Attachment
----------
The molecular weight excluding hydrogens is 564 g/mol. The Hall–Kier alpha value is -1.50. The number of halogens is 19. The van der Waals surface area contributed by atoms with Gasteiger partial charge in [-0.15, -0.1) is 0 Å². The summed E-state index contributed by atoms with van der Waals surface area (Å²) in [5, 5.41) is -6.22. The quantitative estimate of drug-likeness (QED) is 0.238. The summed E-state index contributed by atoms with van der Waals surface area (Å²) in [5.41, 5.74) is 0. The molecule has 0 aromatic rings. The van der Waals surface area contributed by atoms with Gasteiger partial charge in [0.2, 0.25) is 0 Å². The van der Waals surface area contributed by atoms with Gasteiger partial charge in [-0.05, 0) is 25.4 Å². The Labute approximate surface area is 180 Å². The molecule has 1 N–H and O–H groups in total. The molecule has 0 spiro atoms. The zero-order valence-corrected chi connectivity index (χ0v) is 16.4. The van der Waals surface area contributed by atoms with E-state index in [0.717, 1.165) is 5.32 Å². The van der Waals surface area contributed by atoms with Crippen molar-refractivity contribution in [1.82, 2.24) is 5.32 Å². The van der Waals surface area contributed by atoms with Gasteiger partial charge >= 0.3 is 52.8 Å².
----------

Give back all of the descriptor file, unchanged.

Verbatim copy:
The molecular weight excluding hydrogens is 564 g/mol. The Hall–Kier alpha value is -1.50. The number of halogens is 19. The van der Waals surface area contributed by atoms with Gasteiger partial charge in [-0.15, -0.1) is 0 Å². The summed E-state index contributed by atoms with van der Waals surface area (Å²) in [5, 5.41) is -6.22. The quantitative estimate of drug-likeness (QED) is 0.238. The summed E-state index contributed by atoms with van der Waals surface area (Å²) in [5.41, 5.74) is 0. The molecule has 0 aromatic rings. The van der Waals surface area contributed by atoms with Gasteiger partial charge in [0.2, 0.25) is 0 Å². The van der Waals surface area contributed by atoms with Gasteiger partial charge in [-0.05, 0) is 25.4 Å². The Labute approximate surface area is 180 Å². The molecule has 1 N–H and O–H groups in total. The molecule has 0 spiro atoms. The zero-order valence-corrected chi connectivity index (χ0v) is 16.4. The van der Waals surface area contributed by atoms with E-state index in [0.717, 1.165) is 5.32 Å². The van der Waals surface area contributed by atoms with Crippen molar-refractivity contribution in [1.82, 2.24) is 5.32 Å². The van der Waals surface area contributed by atoms with Gasteiger partial charge >= 0.3 is 52.8 Å².